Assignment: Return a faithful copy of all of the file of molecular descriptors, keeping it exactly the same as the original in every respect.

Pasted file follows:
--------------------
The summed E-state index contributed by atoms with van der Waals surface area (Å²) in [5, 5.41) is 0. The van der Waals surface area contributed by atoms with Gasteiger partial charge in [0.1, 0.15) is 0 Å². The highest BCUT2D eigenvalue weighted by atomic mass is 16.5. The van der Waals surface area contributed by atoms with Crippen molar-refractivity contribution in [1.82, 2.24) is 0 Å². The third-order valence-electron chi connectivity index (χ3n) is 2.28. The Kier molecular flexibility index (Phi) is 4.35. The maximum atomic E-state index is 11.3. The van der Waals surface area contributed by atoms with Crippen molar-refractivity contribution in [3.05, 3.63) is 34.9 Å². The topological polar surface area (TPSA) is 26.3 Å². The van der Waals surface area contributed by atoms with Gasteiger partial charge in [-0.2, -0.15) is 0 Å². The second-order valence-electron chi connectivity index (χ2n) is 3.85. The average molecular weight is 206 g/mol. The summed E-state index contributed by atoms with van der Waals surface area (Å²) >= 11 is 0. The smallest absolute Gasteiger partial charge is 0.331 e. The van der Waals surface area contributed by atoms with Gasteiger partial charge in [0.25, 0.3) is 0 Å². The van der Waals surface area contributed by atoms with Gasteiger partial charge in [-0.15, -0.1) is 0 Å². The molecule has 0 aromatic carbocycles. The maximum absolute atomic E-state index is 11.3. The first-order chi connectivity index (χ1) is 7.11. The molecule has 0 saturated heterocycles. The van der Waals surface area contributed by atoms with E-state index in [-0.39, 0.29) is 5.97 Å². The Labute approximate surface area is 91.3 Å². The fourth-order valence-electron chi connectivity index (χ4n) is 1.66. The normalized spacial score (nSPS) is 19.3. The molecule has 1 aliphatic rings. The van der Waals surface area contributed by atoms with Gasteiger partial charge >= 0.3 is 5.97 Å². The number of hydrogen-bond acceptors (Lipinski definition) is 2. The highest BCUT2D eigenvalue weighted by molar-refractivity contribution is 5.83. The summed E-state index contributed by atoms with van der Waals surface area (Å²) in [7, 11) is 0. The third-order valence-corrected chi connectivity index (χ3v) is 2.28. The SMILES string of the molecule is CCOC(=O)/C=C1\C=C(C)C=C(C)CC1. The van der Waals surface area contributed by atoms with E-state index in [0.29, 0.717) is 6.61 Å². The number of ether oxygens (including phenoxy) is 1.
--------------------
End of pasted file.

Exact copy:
The summed E-state index contributed by atoms with van der Waals surface area (Å²) in [5, 5.41) is 0. The van der Waals surface area contributed by atoms with Gasteiger partial charge in [0.1, 0.15) is 0 Å². The highest BCUT2D eigenvalue weighted by atomic mass is 16.5. The van der Waals surface area contributed by atoms with Crippen molar-refractivity contribution in [1.82, 2.24) is 0 Å². The third-order valence-electron chi connectivity index (χ3n) is 2.28. The Kier molecular flexibility index (Phi) is 4.35. The maximum atomic E-state index is 11.3. The van der Waals surface area contributed by atoms with Crippen molar-refractivity contribution in [3.05, 3.63) is 34.9 Å². The topological polar surface area (TPSA) is 26.3 Å². The van der Waals surface area contributed by atoms with Gasteiger partial charge in [-0.2, -0.15) is 0 Å². The second-order valence-electron chi connectivity index (χ2n) is 3.85. The average molecular weight is 206 g/mol. The summed E-state index contributed by atoms with van der Waals surface area (Å²) >= 11 is 0. The smallest absolute Gasteiger partial charge is 0.331 e. The van der Waals surface area contributed by atoms with Gasteiger partial charge in [0.25, 0.3) is 0 Å². The van der Waals surface area contributed by atoms with Gasteiger partial charge in [-0.15, -0.1) is 0 Å². The molecule has 0 aromatic carbocycles. The maximum absolute atomic E-state index is 11.3. The first-order chi connectivity index (χ1) is 7.11. The molecule has 0 saturated heterocycles. The van der Waals surface area contributed by atoms with E-state index in [-0.39, 0.29) is 5.97 Å². The Labute approximate surface area is 91.3 Å². The fourth-order valence-electron chi connectivity index (χ4n) is 1.66. The normalized spacial score (nSPS) is 19.3. The molecule has 1 aliphatic rings. The van der Waals surface area contributed by atoms with Gasteiger partial charge >= 0.3 is 5.97 Å². The number of hydrogen-bond acceptors (Lipinski definition) is 2. The highest BCUT2D eigenvalue weighted by molar-refractivity contribution is 5.83. The summed E-state index contributed by atoms with van der Waals surface area (Å²) in [7, 11) is 0. The third-order valence-corrected chi connectivity index (χ3v) is 2.28. The SMILES string of the molecule is CCOC(=O)/C=C1\C=C(C)C=C(C)CC1. The van der Waals surface area contributed by atoms with E-state index in [0.29, 0.717) is 6.61 Å². The number of ether oxygens (including phenoxy) is 1.